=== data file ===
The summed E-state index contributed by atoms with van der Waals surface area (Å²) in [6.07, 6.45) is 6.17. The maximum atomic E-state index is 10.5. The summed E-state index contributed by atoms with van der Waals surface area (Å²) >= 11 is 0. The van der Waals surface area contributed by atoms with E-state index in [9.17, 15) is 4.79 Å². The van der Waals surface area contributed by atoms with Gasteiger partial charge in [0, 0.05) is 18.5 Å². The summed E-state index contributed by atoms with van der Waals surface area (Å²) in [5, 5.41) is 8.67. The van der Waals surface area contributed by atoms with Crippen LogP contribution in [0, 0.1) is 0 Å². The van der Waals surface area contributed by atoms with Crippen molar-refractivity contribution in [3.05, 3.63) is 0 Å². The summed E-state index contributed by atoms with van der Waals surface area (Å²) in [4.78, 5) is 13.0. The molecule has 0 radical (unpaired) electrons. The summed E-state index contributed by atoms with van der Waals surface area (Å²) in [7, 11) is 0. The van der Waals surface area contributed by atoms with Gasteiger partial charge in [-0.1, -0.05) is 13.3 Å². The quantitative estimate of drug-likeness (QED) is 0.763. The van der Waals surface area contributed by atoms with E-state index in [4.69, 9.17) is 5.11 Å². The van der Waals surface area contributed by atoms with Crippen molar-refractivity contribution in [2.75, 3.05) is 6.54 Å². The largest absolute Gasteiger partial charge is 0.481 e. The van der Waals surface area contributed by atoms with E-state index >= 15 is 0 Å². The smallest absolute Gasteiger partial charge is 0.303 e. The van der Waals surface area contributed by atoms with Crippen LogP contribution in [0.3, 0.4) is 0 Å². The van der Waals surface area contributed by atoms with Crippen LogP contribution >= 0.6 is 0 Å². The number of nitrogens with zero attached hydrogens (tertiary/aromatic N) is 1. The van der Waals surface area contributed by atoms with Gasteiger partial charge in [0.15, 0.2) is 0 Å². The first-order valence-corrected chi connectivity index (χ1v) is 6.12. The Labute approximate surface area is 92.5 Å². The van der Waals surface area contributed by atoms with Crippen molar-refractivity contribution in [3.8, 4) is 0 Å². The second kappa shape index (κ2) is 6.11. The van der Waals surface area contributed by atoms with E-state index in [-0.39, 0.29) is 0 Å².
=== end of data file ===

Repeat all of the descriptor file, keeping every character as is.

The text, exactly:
The summed E-state index contributed by atoms with van der Waals surface area (Å²) in [6.07, 6.45) is 6.17. The maximum atomic E-state index is 10.5. The summed E-state index contributed by atoms with van der Waals surface area (Å²) >= 11 is 0. The van der Waals surface area contributed by atoms with E-state index in [9.17, 15) is 4.79 Å². The van der Waals surface area contributed by atoms with Gasteiger partial charge in [0, 0.05) is 18.5 Å². The summed E-state index contributed by atoms with van der Waals surface area (Å²) in [5, 5.41) is 8.67. The van der Waals surface area contributed by atoms with Crippen LogP contribution in [0, 0.1) is 0 Å². The van der Waals surface area contributed by atoms with Crippen molar-refractivity contribution in [3.05, 3.63) is 0 Å². The summed E-state index contributed by atoms with van der Waals surface area (Å²) in [4.78, 5) is 13.0. The molecule has 0 radical (unpaired) electrons. The summed E-state index contributed by atoms with van der Waals surface area (Å²) in [7, 11) is 0. The van der Waals surface area contributed by atoms with Gasteiger partial charge in [-0.1, -0.05) is 13.3 Å². The quantitative estimate of drug-likeness (QED) is 0.763. The van der Waals surface area contributed by atoms with E-state index in [4.69, 9.17) is 5.11 Å². The van der Waals surface area contributed by atoms with Crippen molar-refractivity contribution in [2.75, 3.05) is 6.54 Å². The largest absolute Gasteiger partial charge is 0.481 e. The van der Waals surface area contributed by atoms with E-state index >= 15 is 0 Å². The smallest absolute Gasteiger partial charge is 0.303 e. The van der Waals surface area contributed by atoms with Crippen LogP contribution in [0.3, 0.4) is 0 Å². The van der Waals surface area contributed by atoms with Crippen LogP contribution >= 0.6 is 0 Å². The number of nitrogens with zero attached hydrogens (tertiary/aromatic N) is 1. The van der Waals surface area contributed by atoms with Gasteiger partial charge in [0.15, 0.2) is 0 Å². The first-order valence-corrected chi connectivity index (χ1v) is 6.12. The Labute approximate surface area is 92.5 Å². The van der Waals surface area contributed by atoms with Crippen molar-refractivity contribution in [3.8, 4) is 0 Å². The second kappa shape index (κ2) is 6.11. The van der Waals surface area contributed by atoms with E-state index in [-0.39, 0.29) is 0 Å².